Dim encryptedData As Encryption.Data
encryptedData = asym.Encrypt(New Encryption.Data(secret), pubkey)
Dim decryptedData As Encryption.Data
Dim asym2 As New Encryption.Asymmetric
decryptedData = asym2.Decrypt(encryptedData, privkey)

Note that we used the public key to encrypt, and the private key to decrypt.

Although you can certainly generate as many new public/private keysets as you want, you'll typically load an existing keyset. To facilitate loading and saving of keys, the Encryption.Asymmetric.PublicKey and Encryption.Asymmetric.PrivateKey classes support XML serialization via the .ToXml and .FromXml methods. They also support exporting to config file format via the .ToConfigSection method, which returns a string suitable for cutting and pasting into the <appSettings> section of your *.config file:

<appSettings>
  <add key="PublicKey.Modulus" 
    value="3uWxbWSnlL2ntr/gcJ0NQeiWRfzj/72zIDuBW/TmegeodMdPUvI5vXur0fKp
    6RbSU112oPf9o7hoAF8bdR9YOiJg6axZYKh+BxEH6pUPLbrtn1dPCUgTxlMeo0IhKvi
    h1Q90Bz+ZxCp/V8Hcf86p+4LPeb1o9EOa01zd0yUwvkE=" />
  <add key="PublicKey.Exponent" 
    value="AQAB" />
  <add key="PrivateKey.P" 
    value="76iHZusdN1TYrTqf1gExNMMWbiHS7zSB/bi/xeUR0F3fjvnvsayn6s5ShM0jx
    YHVVkRyVoH16PwLW6Tt2gpdYw==" />
  <add key="PrivateKey.Q" 
    value="7hiVRmx0z1KERw+Zy86MmlvuODUsn2kuM06kLsSHbznSkYl5lekH9RFxFemNk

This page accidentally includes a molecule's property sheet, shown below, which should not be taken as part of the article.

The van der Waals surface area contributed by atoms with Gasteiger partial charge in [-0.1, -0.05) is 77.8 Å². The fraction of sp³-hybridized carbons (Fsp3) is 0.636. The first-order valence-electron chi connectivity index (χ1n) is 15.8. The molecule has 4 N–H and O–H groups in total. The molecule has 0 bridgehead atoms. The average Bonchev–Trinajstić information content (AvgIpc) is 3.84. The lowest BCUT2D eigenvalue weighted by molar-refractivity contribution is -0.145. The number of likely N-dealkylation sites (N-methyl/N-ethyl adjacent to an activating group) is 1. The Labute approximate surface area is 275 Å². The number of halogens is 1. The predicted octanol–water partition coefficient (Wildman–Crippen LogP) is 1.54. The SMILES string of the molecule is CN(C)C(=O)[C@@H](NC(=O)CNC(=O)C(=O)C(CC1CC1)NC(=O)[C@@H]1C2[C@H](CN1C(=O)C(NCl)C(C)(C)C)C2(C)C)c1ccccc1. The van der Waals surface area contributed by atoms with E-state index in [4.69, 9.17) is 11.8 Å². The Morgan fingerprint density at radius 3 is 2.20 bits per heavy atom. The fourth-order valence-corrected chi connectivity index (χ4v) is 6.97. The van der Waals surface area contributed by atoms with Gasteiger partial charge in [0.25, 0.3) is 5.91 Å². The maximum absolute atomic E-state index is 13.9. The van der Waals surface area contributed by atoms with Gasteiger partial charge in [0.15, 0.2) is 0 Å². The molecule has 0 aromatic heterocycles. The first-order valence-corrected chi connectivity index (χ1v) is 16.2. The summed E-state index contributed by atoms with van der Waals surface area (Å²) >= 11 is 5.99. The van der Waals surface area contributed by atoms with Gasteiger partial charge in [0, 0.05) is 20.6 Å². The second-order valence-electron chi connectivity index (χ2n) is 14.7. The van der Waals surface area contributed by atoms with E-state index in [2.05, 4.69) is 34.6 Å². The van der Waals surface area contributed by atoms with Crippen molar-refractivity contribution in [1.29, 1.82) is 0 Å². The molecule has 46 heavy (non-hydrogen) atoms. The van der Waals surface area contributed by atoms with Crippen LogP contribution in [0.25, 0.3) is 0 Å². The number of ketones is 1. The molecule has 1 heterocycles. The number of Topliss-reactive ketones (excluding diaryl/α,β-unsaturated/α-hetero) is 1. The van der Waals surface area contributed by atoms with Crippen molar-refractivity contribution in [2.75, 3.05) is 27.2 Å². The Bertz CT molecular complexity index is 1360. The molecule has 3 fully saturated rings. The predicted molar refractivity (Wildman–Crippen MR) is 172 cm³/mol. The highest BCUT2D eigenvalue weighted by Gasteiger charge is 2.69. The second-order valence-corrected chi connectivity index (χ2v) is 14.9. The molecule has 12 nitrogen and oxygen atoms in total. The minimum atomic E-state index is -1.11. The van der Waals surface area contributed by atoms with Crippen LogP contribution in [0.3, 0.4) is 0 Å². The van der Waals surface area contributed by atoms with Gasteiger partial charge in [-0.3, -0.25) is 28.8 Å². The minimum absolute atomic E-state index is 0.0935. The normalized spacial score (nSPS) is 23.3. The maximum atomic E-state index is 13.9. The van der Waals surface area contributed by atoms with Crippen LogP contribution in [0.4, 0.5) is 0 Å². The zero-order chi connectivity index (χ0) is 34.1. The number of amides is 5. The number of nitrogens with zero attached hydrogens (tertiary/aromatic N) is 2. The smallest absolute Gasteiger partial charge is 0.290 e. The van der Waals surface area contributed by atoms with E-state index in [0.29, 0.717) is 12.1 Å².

GGMBg8OT5+EVtWAOdto8KTJCw==" />
  <add key="PrivateKey.DP" 
    value="ksvo/EqBn9XRzvH826npSQdCYv1G5gyEnzQeC4qPidEmUb6Yan12cWYlt4CsK
    5umYGwWmRSL20Ufc+gnZQo6Pw==" />
  <add key="PrivateKey.DQ" 
    value="QliLUCJsslDWF08blhUqTOENEpCOrKUMgLOLQJT3AGFmcbOTM9jJpNqFXovEL
    NVhxVZwsHNM1z2LC5Q+O8BPXQ==" />
  <add key="PrivateKey.InverseQ" 
    value="pjEtLwYB4yeDpdORNFxhFVXWZCqoky86bmAnrrG4+FvwkH/2dNe65Wmp62JvZ
    7dwgPBIA+uA/LF+C1LXcXe9Aw==" />
  <add key="PrivateKey.D" 
    value="EmuZBhlTYA9sVMX2nlfcSJ4YDSChFvluXDOOtTK/+UW4vi3aeFhcPTSDNo5/T
    Cv+pbULoLHd3DHZJm61rjAw8jV5n09Trufg/Z3ybzUrAOzT3iTR2rvg7mNS2IBmaTyJg     
    emNKQDeFW81UOELVszUXNjhVex+k67Ma4omR6iTHSE=" />
</appSettings>

The private key is a superset of the public key; it can be used for both encryption and decryption, whereas the public key can only be used for encryption. Once a key is placed in the <appSettings> section of your .config file, it will be used automatically; you no longer have to specify a private key in the .Decrypt method:

Dim encryptedData As Encryption.Data
Dim decryptedData As Encryption.Data
Dim asym As New Encryption.Asymmetric
Dim asym2 As New Encryption.Asymmetric
Dim secret As String = "Michael Bolton"
encryptedData = asym.Encrypt(New Encryption.Data(secret))
decryptedData = asym2.Decrypt(encryptedData)
Console.WriteLine(decryptedData.ToString)

Note that we didn't specify any keys here; everything was automatically absorbed from the <appSettings> section of the config file.

There are a few caveats when using Encryption.Asymmetric: